Deborah Anton named as the interim National Data Commissioner, leaving IP Australia

By Stephen Easton

August 9, 2018

The Office of the National Data Commissioner is up and running with public servant Deborah Anton moving into the key role on an interim basis, after three years as IP Australia’s chief operating officer.

Deborah Anton. Image: LinkedIn.

The Minister Assisting the Prime Minister for Digital Transformation, Michael Keenan, has announced that Anton will initially “lead the Turnbull Government’s public sector data reforms” from the new office within the Department of the Prime Minister and Cabinet.

“In line with recommendations from the Productivity Commission, the interim Commissioner will work closely with the Privacy Commissioner to help strengthen safeguards around the integrity, management and use of government held data,” he said in a statement.

“These safeguards will be enshrined in law through the delivery of a new Data Sharing and Release Act to simplify the complex web of more than 500 privacy and secrecy provisions that currently exist across government departments.

“The interim Commissioner will develop a new framework to improve access to non-sensitive data to help drive growth and innovation within the Australian economy.”

The data commissioner will get “technical advice” from the Australian Bureau of Statistics and work with an advisory council of up to 10 members, each of whom will be appointed for two years, representing the government, industry groups, privacy rights advocates and academia. Expressions of interest for membership of the council closed on July 20.

“Open data has the power to generate new careers, more efficient government revenues, improved business practices, and drive better public engagement.”

The council’s terms of reference state it will advise the commissioner “on ethical data use, social licence and building trust, technical best practice, and industry and international developments” and together they will try to “find the optimal balance between streamlining the sharing and release of data and ensuring the protection of individual privacy” and will meet 2-4 times per year.

Keenan points to a 2016 study from the Bureau of Communications and Arts Research, a small research body established in 2014, which estimated open government data could add 1.5% or $25 billion to Australia’s gross domestic product by facilitating higher productivity. The lower end of the estimated annual value, found in the report’s executive summary but not in the press release or the accompanying info-graphic, was far less: $500 million.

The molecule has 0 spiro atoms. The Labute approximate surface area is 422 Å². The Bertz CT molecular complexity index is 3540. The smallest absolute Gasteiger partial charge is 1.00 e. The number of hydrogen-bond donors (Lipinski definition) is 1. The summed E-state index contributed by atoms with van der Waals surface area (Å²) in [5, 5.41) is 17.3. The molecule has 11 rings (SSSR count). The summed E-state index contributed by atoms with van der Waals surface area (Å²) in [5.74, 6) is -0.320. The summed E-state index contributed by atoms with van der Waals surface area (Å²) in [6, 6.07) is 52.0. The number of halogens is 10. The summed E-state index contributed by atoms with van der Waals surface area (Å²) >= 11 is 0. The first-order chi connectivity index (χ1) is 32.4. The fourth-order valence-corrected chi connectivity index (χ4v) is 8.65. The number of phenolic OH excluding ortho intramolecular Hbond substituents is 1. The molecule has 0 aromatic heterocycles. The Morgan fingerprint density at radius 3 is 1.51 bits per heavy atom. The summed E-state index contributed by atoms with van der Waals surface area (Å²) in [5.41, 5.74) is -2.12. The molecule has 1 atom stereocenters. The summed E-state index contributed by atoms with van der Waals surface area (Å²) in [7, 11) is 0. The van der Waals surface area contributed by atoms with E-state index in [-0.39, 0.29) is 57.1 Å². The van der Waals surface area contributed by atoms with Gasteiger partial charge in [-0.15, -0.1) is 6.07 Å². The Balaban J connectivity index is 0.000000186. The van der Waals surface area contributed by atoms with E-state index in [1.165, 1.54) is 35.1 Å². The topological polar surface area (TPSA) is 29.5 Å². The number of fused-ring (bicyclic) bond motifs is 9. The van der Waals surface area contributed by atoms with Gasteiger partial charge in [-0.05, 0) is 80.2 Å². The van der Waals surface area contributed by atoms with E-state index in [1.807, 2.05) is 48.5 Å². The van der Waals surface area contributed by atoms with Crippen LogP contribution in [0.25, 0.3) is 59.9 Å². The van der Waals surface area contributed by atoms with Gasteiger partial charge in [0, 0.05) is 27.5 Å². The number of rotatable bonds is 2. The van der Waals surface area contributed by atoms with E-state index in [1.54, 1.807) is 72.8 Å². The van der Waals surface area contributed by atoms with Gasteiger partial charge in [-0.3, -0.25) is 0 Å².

“Some of the high-value data sets include geospatial [or] mapping data, health data, transport data, mining data, environmental data, demographics data, and real-time emergency data,” the bureau’s chief Paul Paterson said at the time.

“Many Australians are unaware of the flow-on benefits from open government data as a result of the increased innovation and informed choice it creates. For example open data has the power to generate new careers, more efficient government revenues, improved business practices, and drive better public engagement.”

Minister Keenan said the new interim data commissioner had gained “wide-ranging experience in legislation, regulation, policy and program delivery” over 20 years in the Australian Public Service.

“Ms Anton assisted in establishing the Government’s Computer Emergency Response Team (CERT), which is the primary point of contact for Australian businesses to prevent and respond to malicious activity,” he added.

“I congratulate Ms Anton on her appointment and trust that she will make a valuable contribution in shaping the future of the Australian data system.”

Anton became deputy director-general, policy and corporate, at the intellectual property arbitrator in mid-2015, after two-and-a-half years heading up the AusIndustry division of the Department of Industry, Innovation and Science. She was also the “Privacy, Data and Indigenous Champion” at IP Australia, according to her LinkedIn page.

Her appointment to PM&C at the level of first assistant secretary comes in the same week as IP Australia’s director-general, Patricia Kelly, retires from the public service.

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